Step-by-Step guide to looking for work in Canada

Job search guide for foreign workers

Clearly determine what is the NOC code for your occupation and whether your occupation is regulated in Canada. Then prepare good resume and cover letter and contact as many employers as possible. Be patient and persistent as your job search may take several months. Once you arrange Skype or telephone interview with your employer convince them it is in their interest to apply for LMIA for you.

Your employer will have to apply for LMIA for you (there are very few exceptions to that rule). LMIA process is fairly complicated and time consuming for that reason you can tell your future employer that Milorad Borota - Regulated Canadian Immigration Consultant can help them with their application for LMIA. Process takes around 4 months and usually cost $1000 (for one worker).

Once you have your LMIA you will be able to apply for a work permit. If you do not require visitor visa to enter Canada you may apply for your fist work permit either at one of the Canadian visa offices abroad or at the port of entry to Canada (usually at the airport). If, however you do need visitor visa then you have to apply for your first work permit at the Canadian visa office.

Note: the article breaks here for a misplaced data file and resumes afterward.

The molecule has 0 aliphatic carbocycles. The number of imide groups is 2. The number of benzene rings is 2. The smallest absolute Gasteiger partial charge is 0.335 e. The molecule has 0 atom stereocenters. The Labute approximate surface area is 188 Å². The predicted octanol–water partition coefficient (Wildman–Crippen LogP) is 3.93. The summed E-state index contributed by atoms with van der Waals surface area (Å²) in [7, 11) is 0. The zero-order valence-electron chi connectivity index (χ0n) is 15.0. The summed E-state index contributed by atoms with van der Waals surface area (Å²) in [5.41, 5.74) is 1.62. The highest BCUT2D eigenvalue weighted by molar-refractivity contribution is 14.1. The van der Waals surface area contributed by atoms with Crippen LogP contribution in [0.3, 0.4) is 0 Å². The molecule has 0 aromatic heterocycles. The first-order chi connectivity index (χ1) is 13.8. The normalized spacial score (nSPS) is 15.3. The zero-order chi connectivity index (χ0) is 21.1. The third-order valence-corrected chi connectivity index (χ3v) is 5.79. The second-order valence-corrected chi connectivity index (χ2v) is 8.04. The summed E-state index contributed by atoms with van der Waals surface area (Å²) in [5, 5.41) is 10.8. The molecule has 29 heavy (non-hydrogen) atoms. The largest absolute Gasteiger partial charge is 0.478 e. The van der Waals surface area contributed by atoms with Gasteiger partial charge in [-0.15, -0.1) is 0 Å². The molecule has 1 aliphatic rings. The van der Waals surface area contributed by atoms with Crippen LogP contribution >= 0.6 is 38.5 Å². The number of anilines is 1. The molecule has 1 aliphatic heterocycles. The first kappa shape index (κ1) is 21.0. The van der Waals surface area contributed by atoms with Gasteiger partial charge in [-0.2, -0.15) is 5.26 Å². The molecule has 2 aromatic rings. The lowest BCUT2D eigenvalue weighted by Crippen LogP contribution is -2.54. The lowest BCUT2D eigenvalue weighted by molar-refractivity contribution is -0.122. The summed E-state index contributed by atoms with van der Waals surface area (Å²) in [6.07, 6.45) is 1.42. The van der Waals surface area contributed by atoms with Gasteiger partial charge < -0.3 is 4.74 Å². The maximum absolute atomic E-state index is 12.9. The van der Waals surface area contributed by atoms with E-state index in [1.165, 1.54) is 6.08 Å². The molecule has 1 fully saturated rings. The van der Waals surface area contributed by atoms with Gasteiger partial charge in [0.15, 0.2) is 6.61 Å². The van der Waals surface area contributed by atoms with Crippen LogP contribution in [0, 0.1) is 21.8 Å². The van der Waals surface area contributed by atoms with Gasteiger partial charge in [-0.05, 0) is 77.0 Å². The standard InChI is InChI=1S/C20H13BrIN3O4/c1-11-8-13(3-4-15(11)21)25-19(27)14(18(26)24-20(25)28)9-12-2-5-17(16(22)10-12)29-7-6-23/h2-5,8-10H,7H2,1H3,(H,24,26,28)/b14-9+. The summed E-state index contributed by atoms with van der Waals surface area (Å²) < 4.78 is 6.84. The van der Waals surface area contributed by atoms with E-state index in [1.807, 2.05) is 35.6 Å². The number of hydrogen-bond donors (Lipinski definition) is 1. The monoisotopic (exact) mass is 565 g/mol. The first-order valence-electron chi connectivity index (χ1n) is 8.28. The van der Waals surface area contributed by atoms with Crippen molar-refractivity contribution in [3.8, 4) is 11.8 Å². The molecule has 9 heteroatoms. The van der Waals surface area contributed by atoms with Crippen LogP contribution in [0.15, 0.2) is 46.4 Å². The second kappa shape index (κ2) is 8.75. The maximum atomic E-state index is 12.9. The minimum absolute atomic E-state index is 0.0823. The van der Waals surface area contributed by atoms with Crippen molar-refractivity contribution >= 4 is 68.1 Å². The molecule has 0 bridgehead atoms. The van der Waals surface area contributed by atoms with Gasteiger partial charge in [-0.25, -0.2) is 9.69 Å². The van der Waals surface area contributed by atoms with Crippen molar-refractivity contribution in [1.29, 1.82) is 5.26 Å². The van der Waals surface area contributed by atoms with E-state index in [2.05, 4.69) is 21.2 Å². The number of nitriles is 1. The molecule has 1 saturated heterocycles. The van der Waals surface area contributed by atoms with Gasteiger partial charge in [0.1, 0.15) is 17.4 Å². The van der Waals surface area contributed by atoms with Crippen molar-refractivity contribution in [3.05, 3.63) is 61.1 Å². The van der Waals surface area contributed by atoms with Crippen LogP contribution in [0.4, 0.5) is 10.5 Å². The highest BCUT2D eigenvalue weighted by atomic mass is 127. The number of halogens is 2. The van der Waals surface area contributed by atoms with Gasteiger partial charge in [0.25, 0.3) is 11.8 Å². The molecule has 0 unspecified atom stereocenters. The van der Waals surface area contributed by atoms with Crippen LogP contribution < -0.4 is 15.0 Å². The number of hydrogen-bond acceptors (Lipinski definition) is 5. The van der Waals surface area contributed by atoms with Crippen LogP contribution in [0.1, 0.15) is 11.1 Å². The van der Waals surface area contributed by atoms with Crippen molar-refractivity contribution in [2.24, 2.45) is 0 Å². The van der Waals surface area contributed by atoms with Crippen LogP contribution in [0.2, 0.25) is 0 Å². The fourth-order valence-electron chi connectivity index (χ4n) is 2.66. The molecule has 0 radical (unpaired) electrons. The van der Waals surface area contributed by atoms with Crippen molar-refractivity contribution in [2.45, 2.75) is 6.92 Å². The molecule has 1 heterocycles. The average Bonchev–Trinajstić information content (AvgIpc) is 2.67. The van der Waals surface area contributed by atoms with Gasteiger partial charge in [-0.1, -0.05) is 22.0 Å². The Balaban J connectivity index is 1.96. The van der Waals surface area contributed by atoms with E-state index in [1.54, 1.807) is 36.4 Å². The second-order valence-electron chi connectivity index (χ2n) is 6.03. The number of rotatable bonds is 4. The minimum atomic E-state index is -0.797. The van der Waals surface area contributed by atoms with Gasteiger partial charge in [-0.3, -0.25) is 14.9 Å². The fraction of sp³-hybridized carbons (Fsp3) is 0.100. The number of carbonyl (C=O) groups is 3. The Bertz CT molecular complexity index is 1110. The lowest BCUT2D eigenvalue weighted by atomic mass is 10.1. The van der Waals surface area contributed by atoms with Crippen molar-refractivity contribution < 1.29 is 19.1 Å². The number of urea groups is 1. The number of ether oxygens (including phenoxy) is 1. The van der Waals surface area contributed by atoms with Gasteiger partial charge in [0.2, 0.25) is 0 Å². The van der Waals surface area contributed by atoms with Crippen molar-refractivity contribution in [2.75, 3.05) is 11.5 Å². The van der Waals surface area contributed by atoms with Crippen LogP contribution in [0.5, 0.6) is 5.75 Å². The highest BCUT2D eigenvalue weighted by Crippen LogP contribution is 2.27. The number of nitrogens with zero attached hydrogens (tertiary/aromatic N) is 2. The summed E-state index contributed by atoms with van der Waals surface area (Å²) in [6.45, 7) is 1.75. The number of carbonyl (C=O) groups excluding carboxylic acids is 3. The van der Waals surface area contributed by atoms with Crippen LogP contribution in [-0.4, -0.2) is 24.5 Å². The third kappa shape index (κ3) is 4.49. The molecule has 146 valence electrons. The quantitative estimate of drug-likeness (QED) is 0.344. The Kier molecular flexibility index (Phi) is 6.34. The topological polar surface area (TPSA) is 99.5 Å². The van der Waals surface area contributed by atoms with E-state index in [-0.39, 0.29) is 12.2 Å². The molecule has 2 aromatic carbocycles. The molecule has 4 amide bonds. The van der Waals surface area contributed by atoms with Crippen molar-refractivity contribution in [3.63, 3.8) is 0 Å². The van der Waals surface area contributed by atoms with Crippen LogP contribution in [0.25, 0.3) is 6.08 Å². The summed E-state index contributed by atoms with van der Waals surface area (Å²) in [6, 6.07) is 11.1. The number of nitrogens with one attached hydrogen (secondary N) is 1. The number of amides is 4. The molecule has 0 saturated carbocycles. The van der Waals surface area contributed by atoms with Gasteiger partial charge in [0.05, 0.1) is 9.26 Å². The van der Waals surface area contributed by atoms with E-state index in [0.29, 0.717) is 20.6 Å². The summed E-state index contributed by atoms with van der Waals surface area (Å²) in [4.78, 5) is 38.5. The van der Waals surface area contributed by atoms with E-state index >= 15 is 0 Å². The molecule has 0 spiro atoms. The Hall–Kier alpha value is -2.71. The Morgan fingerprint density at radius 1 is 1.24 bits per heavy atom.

Before you do anything else

Zero step in the process of searching for work in Canada as a foreign workerIf you want to come to Canada as a foreign worker first thing you have to do is you have to assess your current situation as realistically as possible. What does that mean? It means you have to see if your plan to work in Canada is a realistic one. For example if you do not speak English (or French) at all (or not good enough to do your job in Canada) and you would like to work in Canada this simply may not be possible in most situations. Therefore most likely you will just waste your time trying to secure job offer from a Canadian employer.

What about work experience? Do you have at least one year of work experience in the desired occupation (the one that you want to work in in Canada)? Let's say you want to work as a Cook in Canada but you never worked as a Cook before or you did work as a Cook but less than one year, or you worked as a Cook long time ago, again your chances of successful work permit application are pretty slim.

Let's say you are a nurse in your country and you would like to work as a nurse in Canada too. Do you know that nursing jobs are available only to those applicant who have license (this occupation is one of the regulated occupations in Canada)? If you did not know that then again your job search may be in vain.

Do you know whether you can apply for work permit without LMIA or you would need an LMIA? Again if you can find an option to apply for work permit within International Mobility Program when LMIA is not required that would be a great step forward, if you need LMIA that makes the whole process more complicated. It is good to know all of that at the very beginning, before you actually start looking for work.